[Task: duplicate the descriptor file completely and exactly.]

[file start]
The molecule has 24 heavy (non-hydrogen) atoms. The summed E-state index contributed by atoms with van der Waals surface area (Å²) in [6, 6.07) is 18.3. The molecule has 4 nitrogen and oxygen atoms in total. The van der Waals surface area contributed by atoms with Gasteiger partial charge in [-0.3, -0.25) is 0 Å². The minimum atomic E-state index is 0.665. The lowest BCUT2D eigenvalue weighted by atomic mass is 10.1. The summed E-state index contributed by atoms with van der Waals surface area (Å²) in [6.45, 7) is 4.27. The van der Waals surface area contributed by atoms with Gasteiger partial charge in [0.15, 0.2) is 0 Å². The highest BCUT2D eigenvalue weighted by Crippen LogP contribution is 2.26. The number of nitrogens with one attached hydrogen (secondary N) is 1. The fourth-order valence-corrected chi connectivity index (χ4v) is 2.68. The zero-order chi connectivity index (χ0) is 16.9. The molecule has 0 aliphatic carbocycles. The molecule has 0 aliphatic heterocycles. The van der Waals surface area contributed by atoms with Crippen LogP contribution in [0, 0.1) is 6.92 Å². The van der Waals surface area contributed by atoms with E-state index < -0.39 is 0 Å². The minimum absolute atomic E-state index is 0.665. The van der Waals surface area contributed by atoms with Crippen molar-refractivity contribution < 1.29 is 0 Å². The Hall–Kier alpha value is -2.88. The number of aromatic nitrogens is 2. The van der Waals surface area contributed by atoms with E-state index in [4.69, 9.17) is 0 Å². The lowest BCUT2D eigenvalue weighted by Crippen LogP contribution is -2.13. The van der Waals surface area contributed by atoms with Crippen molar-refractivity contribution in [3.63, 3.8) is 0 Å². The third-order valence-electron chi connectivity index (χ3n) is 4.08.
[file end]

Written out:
The molecule has 24 heavy (non-hydrogen) atoms. The summed E-state index contributed by atoms with van der Waals surface area (Å²) in [6, 6.07) is 18.3. The molecule has 4 nitrogen and oxygen atoms in total. The van der Waals surface area contributed by atoms with Gasteiger partial charge in [-0.3, -0.25) is 0 Å². The minimum atomic E-state index is 0.665. The lowest BCUT2D eigenvalue weighted by atomic mass is 10.1. The summed E-state index contributed by atoms with van der Waals surface area (Å²) in [6.45, 7) is 4.27. The van der Waals surface area contributed by atoms with Gasteiger partial charge in [0.15, 0.2) is 0 Å². The highest BCUT2D eigenvalue weighted by Crippen LogP contribution is 2.26. The number of nitrogens with one attached hydrogen (secondary N) is 1. The fourth-order valence-corrected chi connectivity index (χ4v) is 2.68. The zero-order chi connectivity index (χ0) is 16.9. The molecule has 0 aliphatic carbocycles. The molecule has 0 aliphatic heterocycles. The van der Waals surface area contributed by atoms with Crippen LogP contribution in [0, 0.1) is 6.92 Å². The van der Waals surface area contributed by atoms with E-state index < -0.39 is 0 Å². The minimum absolute atomic E-state index is 0.665. The van der Waals surface area contributed by atoms with Crippen molar-refractivity contribution < 1.29 is 0 Å². The Hall–Kier alpha value is -2.88. The number of aromatic nitrogens is 2. The van der Waals surface area contributed by atoms with E-state index in [4.69, 9.17) is 0 Å². The lowest BCUT2D eigenvalue weighted by Crippen LogP contribution is -2.13. The van der Waals surface area contributed by atoms with Crippen molar-refractivity contribution in [3.63, 3.8) is 0 Å². The third-order valence-electron chi connectivity index (χ3n) is 4.08.